Archie Comics CEO Jon Goldwater previously likened Katy Keene to the Marvel Cinematic Universe's Iron Man, in terms of adapting a character from their catalog that might not yet be a household name. While the fruits of that labor might not have been exactly the same, it's an admirable approach to building out a multimedia franchise -- and one that could apply to whatever else the company chooses to adapt in the future. While a lot of the unused Archie Comics characters essentially exist as offshoots of Archie and his friends, the company does have a handful of other Archie-like properties, like Suzie, Ginger, and Li'l Jinx. Granted, none of those titles would necessarily translate over to a Riverdale-like series, but that's not to say that they don't have potential in some other sort of storytelling context. There's also the nature of Archie Comics' many superheroes (some of whom have been recontextualized on Riverdale), and other genre titles like Cosmo the Merry Martian and Super Duck. It would be oddly fitting to see Cosmo or Super Duck or even The Mighty Crusaders inspire some sort of modern-day adaptation, especially given the decades of reverence that some of those characters have.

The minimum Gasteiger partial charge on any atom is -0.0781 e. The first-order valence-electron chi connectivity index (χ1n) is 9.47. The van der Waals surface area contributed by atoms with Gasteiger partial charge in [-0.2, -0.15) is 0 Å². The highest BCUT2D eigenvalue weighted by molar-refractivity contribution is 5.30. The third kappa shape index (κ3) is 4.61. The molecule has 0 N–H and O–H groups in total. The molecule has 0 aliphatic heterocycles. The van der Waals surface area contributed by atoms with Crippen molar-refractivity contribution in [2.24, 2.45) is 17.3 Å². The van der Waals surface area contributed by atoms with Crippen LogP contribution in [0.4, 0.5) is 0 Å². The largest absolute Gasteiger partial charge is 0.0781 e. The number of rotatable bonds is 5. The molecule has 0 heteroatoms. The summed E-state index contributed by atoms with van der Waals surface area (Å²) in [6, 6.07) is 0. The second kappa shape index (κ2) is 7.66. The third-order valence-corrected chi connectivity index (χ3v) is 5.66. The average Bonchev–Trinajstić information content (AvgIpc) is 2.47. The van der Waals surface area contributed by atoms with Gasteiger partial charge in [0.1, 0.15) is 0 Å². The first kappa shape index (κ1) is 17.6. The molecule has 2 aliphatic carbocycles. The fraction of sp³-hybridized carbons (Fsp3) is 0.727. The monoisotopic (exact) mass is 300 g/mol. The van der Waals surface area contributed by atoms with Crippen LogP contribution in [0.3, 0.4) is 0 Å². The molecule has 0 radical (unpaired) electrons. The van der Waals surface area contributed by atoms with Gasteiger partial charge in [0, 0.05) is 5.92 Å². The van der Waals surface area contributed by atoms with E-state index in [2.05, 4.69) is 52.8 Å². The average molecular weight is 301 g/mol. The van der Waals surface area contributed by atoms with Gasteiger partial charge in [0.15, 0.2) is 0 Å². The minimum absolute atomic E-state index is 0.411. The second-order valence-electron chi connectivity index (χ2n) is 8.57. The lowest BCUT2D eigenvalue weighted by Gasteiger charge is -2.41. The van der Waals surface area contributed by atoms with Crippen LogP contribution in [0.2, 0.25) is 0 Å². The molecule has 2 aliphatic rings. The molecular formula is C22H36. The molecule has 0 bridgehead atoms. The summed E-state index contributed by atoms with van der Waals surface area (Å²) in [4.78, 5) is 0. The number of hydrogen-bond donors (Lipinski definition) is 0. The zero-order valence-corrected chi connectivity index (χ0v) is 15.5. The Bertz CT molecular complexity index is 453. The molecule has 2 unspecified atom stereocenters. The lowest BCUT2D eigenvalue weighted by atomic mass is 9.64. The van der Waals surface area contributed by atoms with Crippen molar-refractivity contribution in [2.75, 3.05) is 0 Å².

There's also another corner of Archie Comics adaptations which has been untapped for essentially the past decade -- animation. For a generation of fans, their reverence for Archie Comics characters come from the late '60s/early '70s Saturday morning cartoons like The Archie Show, Josie and the Pussycats, and Sabrina the Teenage Witch. With both iterations of Josie currently available on HBO Max (and with animation arguably having a resurgence amid the COVID-19 pandemic), it certainly stands to reason that a modern-day version of The Archie Show or Josie would find an audience, regardless of whatever tone it ended up taking. There also are countless recent Archie titles that feel perfectly suited for animation, whether it be the horror-tinged content like Vampironica and Jughead: The Hunger, the sci-fi romp Jughead's Time Police, or the various crossover comics that remain popular to this day. (Come on, you know you would watch an Archie Meets KISS or Archie Meets Flash Gordon animated movie.) While Riverdale is undoubtedly setting a specific standard for how people think of Archie Comics adaptations, there's no reason for animation to not also embrace the fandom even more, in the same way that shows like Star Trek: The Animated Series, X-Men: The Animated Series, and even Teen Titans GO! don't detract from their live-action counterparts.
Archie Comics' prominence in the television space is certainly impressive (especially considering the fact that it's only been three-and-a-half years since Riverdale first debuted), and there's so much from the adaptations of Sabrina and Katy Keene that's worth celebrating. But the "Archieverse" is arguably at an interesting crossroads going forward -- one that could capitalize on the undeniable success of Riverdale, while also embracing the variety and iconic nature of the Archie Comics brand.
Disclosure: ComicBook is owned by CBS Interactive, a division of ViacomCBS.